Nymph, Pen-ek Ratanaruang's look at a marriage that falls apart when the couple goes camping in the woods and the husband leaves his cheating wife for a mysterious tree, has played twice already at the Toronto International Film Festival. It was among the Day 1 films, played again on Saturday and plenty of reviews have rolled in, with much musing about the "magical realism" of it all.
Opinions are mixed, perhaps maybe an even split between viewers who are left puzzled or didn't like what's going on and those who kind dug it.
One of the first to post a review, and in the "dug it" camp, is TIFF die-hard Movie Moxie. She discusses Nymph in her Day 1 videolog and writes about it in her Day 1 roundup. Having Pen-ek on hand to introduced the film helped her appreciate it:
The screening of Nymph tonight was introduced by directer Pen-ek Ratanaruang who provided the following context for the audience: Almost every Thai person grows up hearing a legend/story that becomes a belief that the trees in the forest have female spirits living in them. So, when you go into the forest that you have to respect the trees and nature.
This is very important to know going into the film, and it lead me to ponder what kind of film Nymph is ...
Next up was Kurt Halfyard's review for Twitch/Row Three. Starting off by noting the coincidental similiarities between Nymph and Lars Van Trier's Antichrist (which premiered at Cannes at the same time Pen-ek's film did and is also in Toronto), Kurt sums up:
The movie requires a fair bit of patience, and Pen-ek Ratanaruang makes a few errors of judgement, that if we stare at something long enough it will start to acquire meaning (I imagine that the 15 minutes longer Cannes cut of the film is much more restless experience) but in the end the film comes together quite solidly in the thematic department. Those who enjoyed Antti-Jussi Annila’s Sauna and Kiyoshi Kurosawa’s Chrisma (also using a tree as a potent metaphor) should find a lot chew on in Nymph.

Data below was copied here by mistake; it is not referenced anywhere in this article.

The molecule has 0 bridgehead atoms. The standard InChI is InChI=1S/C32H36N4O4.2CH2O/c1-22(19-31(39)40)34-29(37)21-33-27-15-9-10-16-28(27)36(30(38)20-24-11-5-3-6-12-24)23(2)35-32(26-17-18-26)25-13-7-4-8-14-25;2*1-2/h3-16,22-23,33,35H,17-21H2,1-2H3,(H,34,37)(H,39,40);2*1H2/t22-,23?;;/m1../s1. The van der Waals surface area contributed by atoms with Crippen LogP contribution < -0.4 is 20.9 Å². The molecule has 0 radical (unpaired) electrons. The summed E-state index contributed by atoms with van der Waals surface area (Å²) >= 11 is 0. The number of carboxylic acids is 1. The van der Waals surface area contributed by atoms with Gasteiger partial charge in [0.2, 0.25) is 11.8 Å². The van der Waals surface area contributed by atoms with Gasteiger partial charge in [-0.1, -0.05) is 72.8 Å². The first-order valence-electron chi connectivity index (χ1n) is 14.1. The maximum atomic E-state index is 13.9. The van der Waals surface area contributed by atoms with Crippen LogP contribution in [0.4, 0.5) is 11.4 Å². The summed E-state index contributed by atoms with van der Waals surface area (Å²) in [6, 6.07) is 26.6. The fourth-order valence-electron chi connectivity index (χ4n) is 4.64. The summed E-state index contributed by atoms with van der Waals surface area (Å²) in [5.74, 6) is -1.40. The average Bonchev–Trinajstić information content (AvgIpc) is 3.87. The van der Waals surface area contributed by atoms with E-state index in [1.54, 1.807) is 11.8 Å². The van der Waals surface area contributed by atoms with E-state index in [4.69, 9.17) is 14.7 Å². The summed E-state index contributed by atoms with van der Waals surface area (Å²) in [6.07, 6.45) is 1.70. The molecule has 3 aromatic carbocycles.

I've been enjoying the comments at Twitch about Nymph.
Another review, this from the Daily Film Dose:
In a film festival like this there’s a point when we have to make a decision to stay or leave a film, especially when there’s 2 or 3 other films you could be seeing. The spirit of the forest, whether that’s Nymph or not, compels you to stay, the same spirit which entrances Nop slowly seeps into the audience. Ratanaruang does it all with sound, it’s a remarkable and complex design, echoing that Malick’s moodiness and David Lynch/Alan Splet’s horrific noises. The sounds of the jungle merge with the artificial ambient music and other weird ingredients, which blankets the entire film.
Other viewers weren't taken in by the moody atmosphere. Film Stage was "left numb" and though Van Trier was better. "Would have been better as a short," summed up Phil. "Murky picture," tweeted Johnny Vong. And other Twitterer, none other than Canadian filmmaker Bruce LaBruce, says, "Very Fortissimo style, but a little disappointing."
Well, there will be more opportunities for film festival-goers and critics to catch Nymph. It has several more festival appearance lined up, including Helsinki (alongside Ong-Bak 2), Bangkok next week, and then Vancouver and London.
In Toronto, Nymph is playing a third time, on Friday, September 18.
(Photo of Pen-ek and TIFF programmer Raymond Phathanavirangoon via Movie Moxie)